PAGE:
1. Vertical city, the size of a small village on the surface. Extends via a wide shaft an unspecified distance into the earth. Eactly how far is unclear because the city’s surface dwellers are unable to descend beyond the point that the heat and pressure become too much to bear for them; those living further down are able to descend further, but not to climb to the surface, which is airless and cold to them; and there are several such transitions before presumably the bottom of the city is reached. Rumours pass regularly back and forth, as do heat-suited explorers who never come back. Meanwhile, there are those who say that an identical city exists on the other side of the world….
2. A city shared by daytime workers, who use the sleeping areas at night, and nighttime workers, who use the sleeping areas by day. Each group is entirely sure that the city becomes a nest of villainry whilst they sleep, best avoided at all costs. The different inhabitants of the sleeping areas never meet, but will often write each other notes, for example explaining if something has broken or requesting that some foodstuff be left alone. However, they all know that they cannot trust their home’s other inhabitants, who are probably liars.
3. A city that has come to terms with the dead coming back to life; the event where they began to rise having occurred some time ago, and having proved to be surprisingly containable and not the end of the world after all. Now there are areas of the city where the living live, and areas of the city inhabited by the dead, and even some limited commerce between the two. Space is perpetually a problem; although the dead towns are small at the moment, their population can only go up. The more disintegrated dead can fit themselves to the spaces available, although sometimes they block important vents or pipes. The less disintegrated dead argue that they should be able to set up mausoleums in the green belt, but nobody has updated planning laws since the event. It is a bureaucratic mess.
4. A shining city in the mountains, viewable from afar, notable for the symmetry of its inhabitants’ motions and for the intricate tesselations of its towers. In reality it is just a single large building set amid a vast field of mirrored rocks. The building is a monument to whatever happened to coat the rocks with metal, and the small number of inhabitants there tend to the monument and run a small farm. Sometimes birds descend on the city in vast fractal flocks, and then the people in the valley below shut their doors.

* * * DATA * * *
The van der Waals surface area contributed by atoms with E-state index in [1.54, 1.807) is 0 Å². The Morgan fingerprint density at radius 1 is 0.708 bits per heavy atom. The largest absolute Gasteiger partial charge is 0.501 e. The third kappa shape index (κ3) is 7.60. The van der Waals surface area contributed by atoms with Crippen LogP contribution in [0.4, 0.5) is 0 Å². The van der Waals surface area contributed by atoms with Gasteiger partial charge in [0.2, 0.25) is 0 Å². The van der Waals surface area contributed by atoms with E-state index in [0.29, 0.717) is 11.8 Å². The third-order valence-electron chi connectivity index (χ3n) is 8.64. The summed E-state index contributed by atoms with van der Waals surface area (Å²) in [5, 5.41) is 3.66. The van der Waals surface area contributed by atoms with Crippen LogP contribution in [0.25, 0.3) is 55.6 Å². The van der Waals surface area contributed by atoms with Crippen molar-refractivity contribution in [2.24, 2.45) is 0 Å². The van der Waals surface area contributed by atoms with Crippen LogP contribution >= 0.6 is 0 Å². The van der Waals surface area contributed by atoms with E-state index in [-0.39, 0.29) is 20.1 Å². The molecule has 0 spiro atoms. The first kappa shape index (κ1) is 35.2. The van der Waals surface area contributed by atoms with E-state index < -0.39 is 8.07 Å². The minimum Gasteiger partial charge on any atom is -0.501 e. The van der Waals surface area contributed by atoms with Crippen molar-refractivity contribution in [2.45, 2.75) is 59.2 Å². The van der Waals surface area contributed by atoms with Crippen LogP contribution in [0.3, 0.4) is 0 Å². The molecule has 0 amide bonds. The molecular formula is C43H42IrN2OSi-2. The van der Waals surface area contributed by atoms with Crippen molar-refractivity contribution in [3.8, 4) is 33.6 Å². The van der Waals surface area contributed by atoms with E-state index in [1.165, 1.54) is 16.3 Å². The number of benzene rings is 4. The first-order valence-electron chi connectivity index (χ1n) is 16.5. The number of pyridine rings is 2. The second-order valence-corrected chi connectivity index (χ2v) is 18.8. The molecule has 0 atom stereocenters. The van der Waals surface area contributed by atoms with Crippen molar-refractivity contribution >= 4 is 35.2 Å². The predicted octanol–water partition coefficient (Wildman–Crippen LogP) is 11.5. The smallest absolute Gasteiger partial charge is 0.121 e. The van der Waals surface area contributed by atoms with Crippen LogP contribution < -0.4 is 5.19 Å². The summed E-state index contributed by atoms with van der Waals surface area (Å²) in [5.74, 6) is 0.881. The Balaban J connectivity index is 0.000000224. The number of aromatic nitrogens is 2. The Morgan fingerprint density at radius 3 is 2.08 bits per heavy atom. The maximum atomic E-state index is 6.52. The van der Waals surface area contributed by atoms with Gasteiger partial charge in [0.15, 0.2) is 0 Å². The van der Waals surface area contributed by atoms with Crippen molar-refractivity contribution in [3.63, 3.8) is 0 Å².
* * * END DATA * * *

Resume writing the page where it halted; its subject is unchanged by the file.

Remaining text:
5. A city on a vast stone slab beside a lake, inhabited by frog people. If everyone runs to one end of the city the slab tips over, flipping its overwater and underwater parts. This is done ceremonially twice a year; but may also occasionally happen by accident, for example when there is a particularly popular concert on one side of the city.
6. A city existing mainly as data. It stands, when it stands, on a wide plain on a desolate moon. Every few tens of years it is destroyed in some way or other. Then the fabricating machines come out from under the surface, and those of the inhabitants who remain discuss which of the city’s backups to restore from. There is a particularly acclaimed square with a fountain at its centre which has made it into almost all of the final versions of the city. Other than that it is usually a mix of parts that the city has had before, depending on the tastes of who is putting it together and the political climate of the time. One can never be sure if a particular suburb will be there in the physical city or not; but if not, it remains in the data, ready to come back some day.